Sensory pits on alligator jaw5. Integumentary sense organs: Both crocodiles and alligators have small, sensory pits dotted around the upper and lower jaws - take a close look on a photograph, and you'll see small, black speckles almost like unshaven stubble. These are capable of detecting small pressure changes in water, and assist in locating and capturing prey. These were originally called ISOs, or Integumentary Sense Organs, although recent research has renamed them DPRs (Dermal Pressure Receptors). Crocodiles have similar organs covering virtually every scale on their body, but alligators and caimans only have those around the jaws. Although it's been known for years that sense organs on the jaws are involved in pressure detection, nobody is quite sure what those organs covering the rest of the body in crocodiles actually do. They probably extend the sensory surface over the crocodile's entire body, but previous researchers have suggested they may assist in chemical reception, or even salinity detection. The confusion lies over why crocodiles have them, but not alligators and caimans. Regardless of their role, they're very good at telling apart crocodile skin from alligator skin. Crocodile and alligator skin wallets, handbags, boots etc are easy to tell apart - if the scales have a small spot or dimple close to the edge, you know the skin is from a crocodile and not an alligator or caiman. This is illustrated below - the alligator on the left does not have any sense organs, but the crocodile on the right does.

Neck of alligator
GULAR REGION (NECK) OF AMERICAN ALLIGATOR
 
Neck of crocodile
GULAR REGION (NECK) OF AMERICAN CROCODILE

Other differences: The above points are amongst the most obvious differences between crocodiles and alligators in terms of external appearance. However, each species is unique, and to list all the possible differences would be like comparing a jaguar with a lion. Differences in behaviour are also apparent. Most people regard crocodiles as more aggressive than alligators, and this is true of some species. For example, alligators are relatively docile next to saltwater crocodiles, but there are many species with many differerent kinds of behaviours and temperaments. A general rule that crocodiles are more aggressive than alligators just isn't possible to make. Alligators can often reach at least 14 or 15 feet in length, which is larger than some crocodile species, but not others. The largest crocodile species is the saltwater crocodile, which can get to at least 17 or 18 feet - some rare individuals exceeding 20 feet after many years. The African dwarf crocodile, as a contrast, doesn't grow larger than 4 or 5 feet.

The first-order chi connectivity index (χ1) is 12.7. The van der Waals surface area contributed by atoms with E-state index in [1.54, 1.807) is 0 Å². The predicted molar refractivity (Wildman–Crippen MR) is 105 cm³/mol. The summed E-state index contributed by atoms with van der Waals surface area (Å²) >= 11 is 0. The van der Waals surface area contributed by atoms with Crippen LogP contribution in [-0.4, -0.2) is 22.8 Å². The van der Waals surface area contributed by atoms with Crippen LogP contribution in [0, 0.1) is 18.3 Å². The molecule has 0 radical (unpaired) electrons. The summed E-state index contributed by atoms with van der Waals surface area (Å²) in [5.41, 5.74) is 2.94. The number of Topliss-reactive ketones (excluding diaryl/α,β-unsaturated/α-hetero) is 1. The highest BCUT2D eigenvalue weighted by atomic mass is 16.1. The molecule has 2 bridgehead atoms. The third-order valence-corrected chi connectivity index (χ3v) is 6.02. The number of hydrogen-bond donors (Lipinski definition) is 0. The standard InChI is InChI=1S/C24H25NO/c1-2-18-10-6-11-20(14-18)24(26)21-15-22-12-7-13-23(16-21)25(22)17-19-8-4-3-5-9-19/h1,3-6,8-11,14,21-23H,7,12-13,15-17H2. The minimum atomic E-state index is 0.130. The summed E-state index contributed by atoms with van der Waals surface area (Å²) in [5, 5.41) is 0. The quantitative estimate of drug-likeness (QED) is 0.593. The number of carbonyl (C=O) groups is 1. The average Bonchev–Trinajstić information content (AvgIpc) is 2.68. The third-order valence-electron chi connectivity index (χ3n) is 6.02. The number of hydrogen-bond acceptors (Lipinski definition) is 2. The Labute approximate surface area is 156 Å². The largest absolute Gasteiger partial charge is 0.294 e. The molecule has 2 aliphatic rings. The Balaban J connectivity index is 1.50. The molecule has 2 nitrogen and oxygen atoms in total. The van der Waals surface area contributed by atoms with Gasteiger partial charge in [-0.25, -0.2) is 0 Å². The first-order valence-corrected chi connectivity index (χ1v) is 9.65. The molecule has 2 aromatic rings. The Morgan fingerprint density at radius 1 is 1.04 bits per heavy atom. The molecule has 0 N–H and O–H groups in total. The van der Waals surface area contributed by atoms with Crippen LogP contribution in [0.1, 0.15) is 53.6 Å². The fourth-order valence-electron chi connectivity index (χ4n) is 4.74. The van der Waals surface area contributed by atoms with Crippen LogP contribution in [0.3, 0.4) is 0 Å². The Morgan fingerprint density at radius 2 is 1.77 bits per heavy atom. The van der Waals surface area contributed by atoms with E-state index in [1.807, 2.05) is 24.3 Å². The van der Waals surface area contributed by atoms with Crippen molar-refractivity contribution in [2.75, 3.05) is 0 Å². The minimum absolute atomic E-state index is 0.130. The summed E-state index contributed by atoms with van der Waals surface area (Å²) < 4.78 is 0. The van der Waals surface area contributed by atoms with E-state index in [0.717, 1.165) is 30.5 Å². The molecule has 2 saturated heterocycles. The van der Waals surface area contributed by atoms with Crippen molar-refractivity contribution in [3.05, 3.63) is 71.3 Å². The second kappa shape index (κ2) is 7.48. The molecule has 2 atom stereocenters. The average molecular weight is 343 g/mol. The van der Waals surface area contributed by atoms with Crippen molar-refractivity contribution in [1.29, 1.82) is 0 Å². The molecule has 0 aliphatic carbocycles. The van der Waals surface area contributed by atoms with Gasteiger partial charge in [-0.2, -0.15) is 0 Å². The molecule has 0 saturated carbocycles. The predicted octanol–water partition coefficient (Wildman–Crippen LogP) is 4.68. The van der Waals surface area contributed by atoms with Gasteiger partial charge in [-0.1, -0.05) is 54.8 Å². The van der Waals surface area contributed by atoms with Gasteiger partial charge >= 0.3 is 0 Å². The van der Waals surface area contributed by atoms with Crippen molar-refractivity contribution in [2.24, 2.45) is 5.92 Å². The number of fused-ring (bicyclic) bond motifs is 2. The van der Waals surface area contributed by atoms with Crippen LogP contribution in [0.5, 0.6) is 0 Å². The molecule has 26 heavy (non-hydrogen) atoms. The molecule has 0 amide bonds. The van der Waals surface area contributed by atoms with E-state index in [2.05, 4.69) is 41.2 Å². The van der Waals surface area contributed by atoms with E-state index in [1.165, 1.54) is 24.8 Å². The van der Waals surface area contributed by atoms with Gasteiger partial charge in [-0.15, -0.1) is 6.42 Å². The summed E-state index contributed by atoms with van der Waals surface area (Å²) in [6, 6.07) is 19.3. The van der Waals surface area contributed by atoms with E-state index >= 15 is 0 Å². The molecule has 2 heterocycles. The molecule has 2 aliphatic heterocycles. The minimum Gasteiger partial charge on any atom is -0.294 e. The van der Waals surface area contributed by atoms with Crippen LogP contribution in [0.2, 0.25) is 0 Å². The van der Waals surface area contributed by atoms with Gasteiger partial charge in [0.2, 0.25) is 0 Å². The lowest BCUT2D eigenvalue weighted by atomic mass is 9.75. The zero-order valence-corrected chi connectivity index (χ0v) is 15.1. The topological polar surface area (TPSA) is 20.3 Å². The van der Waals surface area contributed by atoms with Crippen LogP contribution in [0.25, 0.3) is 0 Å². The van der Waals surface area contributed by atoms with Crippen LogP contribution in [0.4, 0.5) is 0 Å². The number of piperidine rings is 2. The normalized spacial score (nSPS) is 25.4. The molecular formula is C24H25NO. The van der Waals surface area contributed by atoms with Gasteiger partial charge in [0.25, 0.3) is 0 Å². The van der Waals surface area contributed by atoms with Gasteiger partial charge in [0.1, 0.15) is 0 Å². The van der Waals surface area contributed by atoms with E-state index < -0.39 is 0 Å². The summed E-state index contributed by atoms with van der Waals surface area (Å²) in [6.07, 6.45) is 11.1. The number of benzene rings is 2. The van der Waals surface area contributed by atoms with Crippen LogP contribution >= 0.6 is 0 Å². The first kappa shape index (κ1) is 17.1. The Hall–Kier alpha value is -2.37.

The two images below show an exception to the "jaw shape" rule. The Indian mugger (Crocodylus palustris) breaks the crocodile convention of having narrow jaws - its jaws are superficially very similar in shape to those of an alligator, although the fourth lower tooth is still visible. When all the above criteria are considered, the mugger is definitely a crocodile. Always bear the details in mind when faced with general questions like what's the difference between crocodiles and alligators. As you can hopefully see, the simple answer is not always the most interesting!

American alligator
AMERICAN ALLIGATOR
 
Indian mugger
INDIAN MUGGER